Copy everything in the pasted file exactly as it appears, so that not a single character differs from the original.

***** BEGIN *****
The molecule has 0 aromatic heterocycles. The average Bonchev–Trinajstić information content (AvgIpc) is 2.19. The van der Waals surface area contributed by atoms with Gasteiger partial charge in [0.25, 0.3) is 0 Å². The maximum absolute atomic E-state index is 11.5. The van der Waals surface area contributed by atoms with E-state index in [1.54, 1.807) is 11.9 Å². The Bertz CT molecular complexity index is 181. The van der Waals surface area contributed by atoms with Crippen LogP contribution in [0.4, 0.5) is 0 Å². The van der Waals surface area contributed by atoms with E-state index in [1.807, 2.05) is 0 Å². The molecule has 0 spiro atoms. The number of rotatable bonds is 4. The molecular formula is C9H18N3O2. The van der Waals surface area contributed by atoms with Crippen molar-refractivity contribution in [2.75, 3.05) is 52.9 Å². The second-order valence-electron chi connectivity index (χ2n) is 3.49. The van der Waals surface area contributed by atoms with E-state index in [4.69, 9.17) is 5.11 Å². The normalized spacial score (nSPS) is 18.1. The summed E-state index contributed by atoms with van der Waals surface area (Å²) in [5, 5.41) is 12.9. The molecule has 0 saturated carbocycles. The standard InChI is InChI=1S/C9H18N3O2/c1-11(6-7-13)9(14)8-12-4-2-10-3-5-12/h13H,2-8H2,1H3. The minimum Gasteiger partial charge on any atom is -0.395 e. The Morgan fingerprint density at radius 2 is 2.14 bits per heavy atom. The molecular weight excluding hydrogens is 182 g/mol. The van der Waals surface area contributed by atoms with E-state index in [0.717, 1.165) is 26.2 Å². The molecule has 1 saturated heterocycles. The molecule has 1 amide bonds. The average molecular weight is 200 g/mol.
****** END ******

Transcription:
The molecule has 0 aromatic heterocycles. The average Bonchev–Trinajstić information content (AvgIpc) is 2.19. The van der Waals surface area contributed by atoms with Gasteiger partial charge in [0.25, 0.3) is 0 Å². The maximum absolute atomic E-state index is 11.5. The van der Waals surface area contributed by atoms with E-state index in [1.54, 1.807) is 11.9 Å². The Bertz CT molecular complexity index is 181. The van der Waals surface area contributed by atoms with Crippen LogP contribution in [0.4, 0.5) is 0 Å². The van der Waals surface area contributed by atoms with E-state index in [1.807, 2.05) is 0 Å². The molecule has 0 spiro atoms. The number of rotatable bonds is 4. The molecular formula is C9H18N3O2. The van der Waals surface area contributed by atoms with Crippen molar-refractivity contribution in [2.75, 3.05) is 52.9 Å². The second-order valence-electron chi connectivity index (χ2n) is 3.49. The van der Waals surface area contributed by atoms with E-state index in [4.69, 9.17) is 5.11 Å². The normalized spacial score (nSPS) is 18.1. The summed E-state index contributed by atoms with van der Waals surface area (Å²) in [5, 5.41) is 12.9. The molecule has 0 saturated carbocycles. The standard InChI is InChI=1S/C9H18N3O2/c1-11(6-7-13)9(14)8-12-4-2-10-3-5-12/h13H,2-8H2,1H3. The minimum Gasteiger partial charge on any atom is -0.395 e. The Morgan fingerprint density at radius 2 is 2.14 bits per heavy atom. The molecular weight excluding hydrogens is 182 g/mol. The van der Waals surface area contributed by atoms with E-state index in [0.717, 1.165) is 26.2 Å². The molecule has 1 saturated heterocycles. The molecule has 1 amide bonds. The average molecular weight is 200 g/mol.